Global Forest Economy
A 2020 Report by World Economic concludes that of 163 industry sectors and their supply chains over half of the world’s GDP – $44 trillion of economic value generation – is moderately or highly dependent on nature.
As climate change weakens nature’s resilience, nature loses its capacity to provide its resources and services. Industries highly dependent on nature generate 15% of global GDP ($13 trillion) and face significant disruption due to climate change. Moderately dependent industries generate 37% ($31 trillion) and will not be unaffected by climate change and disasters…
Forests support more than 45 million direct and indirect jobs globally and have a share of more than $1.3 trillion in the world economy. The global timber sector employs 13.2 million people and is worth $600 billion each year.
We should be reminded of some basic facts, too. Forests are a habitat of over 60,000 species of trees, 80% of amphibian species, 75% of bird species, and 68% of mammal species globally.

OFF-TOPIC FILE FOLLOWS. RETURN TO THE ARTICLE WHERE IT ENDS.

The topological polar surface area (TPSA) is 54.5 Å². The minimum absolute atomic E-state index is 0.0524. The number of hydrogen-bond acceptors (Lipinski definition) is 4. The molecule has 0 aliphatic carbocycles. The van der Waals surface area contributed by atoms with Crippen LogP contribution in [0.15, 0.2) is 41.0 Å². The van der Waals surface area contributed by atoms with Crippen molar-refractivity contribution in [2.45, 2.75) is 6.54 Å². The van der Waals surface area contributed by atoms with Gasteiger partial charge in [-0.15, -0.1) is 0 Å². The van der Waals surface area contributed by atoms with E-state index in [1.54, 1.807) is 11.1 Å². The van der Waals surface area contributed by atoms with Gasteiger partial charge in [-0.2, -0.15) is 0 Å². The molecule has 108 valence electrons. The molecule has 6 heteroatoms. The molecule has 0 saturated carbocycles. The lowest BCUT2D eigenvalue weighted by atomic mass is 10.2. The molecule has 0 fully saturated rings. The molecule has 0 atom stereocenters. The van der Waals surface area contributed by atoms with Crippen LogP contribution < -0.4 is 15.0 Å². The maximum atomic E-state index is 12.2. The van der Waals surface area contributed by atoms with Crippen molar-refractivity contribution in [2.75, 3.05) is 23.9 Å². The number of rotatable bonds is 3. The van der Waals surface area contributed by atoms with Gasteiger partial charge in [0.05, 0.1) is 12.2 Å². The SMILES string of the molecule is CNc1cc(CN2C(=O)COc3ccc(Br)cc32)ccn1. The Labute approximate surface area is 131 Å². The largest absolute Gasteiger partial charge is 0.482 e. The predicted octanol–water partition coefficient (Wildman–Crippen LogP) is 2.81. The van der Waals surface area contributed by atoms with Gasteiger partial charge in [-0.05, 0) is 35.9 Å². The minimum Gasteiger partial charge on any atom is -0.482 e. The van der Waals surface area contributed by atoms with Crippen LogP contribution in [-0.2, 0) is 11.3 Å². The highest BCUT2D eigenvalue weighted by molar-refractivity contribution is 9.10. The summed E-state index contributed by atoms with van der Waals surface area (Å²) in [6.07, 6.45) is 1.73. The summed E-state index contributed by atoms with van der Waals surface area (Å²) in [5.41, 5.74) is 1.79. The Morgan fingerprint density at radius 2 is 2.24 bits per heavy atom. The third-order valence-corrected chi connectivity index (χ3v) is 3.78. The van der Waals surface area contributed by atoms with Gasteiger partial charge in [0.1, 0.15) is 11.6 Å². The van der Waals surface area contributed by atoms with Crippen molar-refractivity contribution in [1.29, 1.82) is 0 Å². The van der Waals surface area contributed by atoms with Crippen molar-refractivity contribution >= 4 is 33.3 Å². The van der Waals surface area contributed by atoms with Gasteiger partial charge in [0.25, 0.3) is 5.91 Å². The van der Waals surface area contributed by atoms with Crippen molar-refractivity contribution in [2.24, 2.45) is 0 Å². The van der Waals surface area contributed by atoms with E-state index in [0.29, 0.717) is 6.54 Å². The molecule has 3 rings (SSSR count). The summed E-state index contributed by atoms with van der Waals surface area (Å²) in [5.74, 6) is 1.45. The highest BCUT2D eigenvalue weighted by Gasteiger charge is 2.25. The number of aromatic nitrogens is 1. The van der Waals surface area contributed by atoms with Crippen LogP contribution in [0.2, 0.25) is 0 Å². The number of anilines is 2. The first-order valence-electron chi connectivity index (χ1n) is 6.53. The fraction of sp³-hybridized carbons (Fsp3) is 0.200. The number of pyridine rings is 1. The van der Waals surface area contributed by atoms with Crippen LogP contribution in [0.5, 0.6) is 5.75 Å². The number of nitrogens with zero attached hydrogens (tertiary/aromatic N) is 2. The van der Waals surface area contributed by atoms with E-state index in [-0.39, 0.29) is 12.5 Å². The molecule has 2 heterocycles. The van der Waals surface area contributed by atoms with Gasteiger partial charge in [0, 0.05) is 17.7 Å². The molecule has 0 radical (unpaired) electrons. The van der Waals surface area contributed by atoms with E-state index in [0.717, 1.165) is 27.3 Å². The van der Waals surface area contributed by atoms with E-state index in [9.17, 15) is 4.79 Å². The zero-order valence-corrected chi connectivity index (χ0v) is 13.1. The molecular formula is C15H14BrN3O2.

If forest fires and depletion of forest health are not halted, current deforestation patterns can spur irreversible environmental and economic damage. According to a report by WWF, environmental degradation can cause a cumulative loss of $9.9 trillion by 2050.
Until recently the most significant threat to forests was expansion in croplands and in expanding populations looking to find sources of food and fuel and sustain livelihoods. These communities include small and micro farmers who make up 70% of the African population and rely primarily on land and agroforestry to make a living. Forest fires now threaten not only to destroy the forests but the livelihoods of these communities as well.
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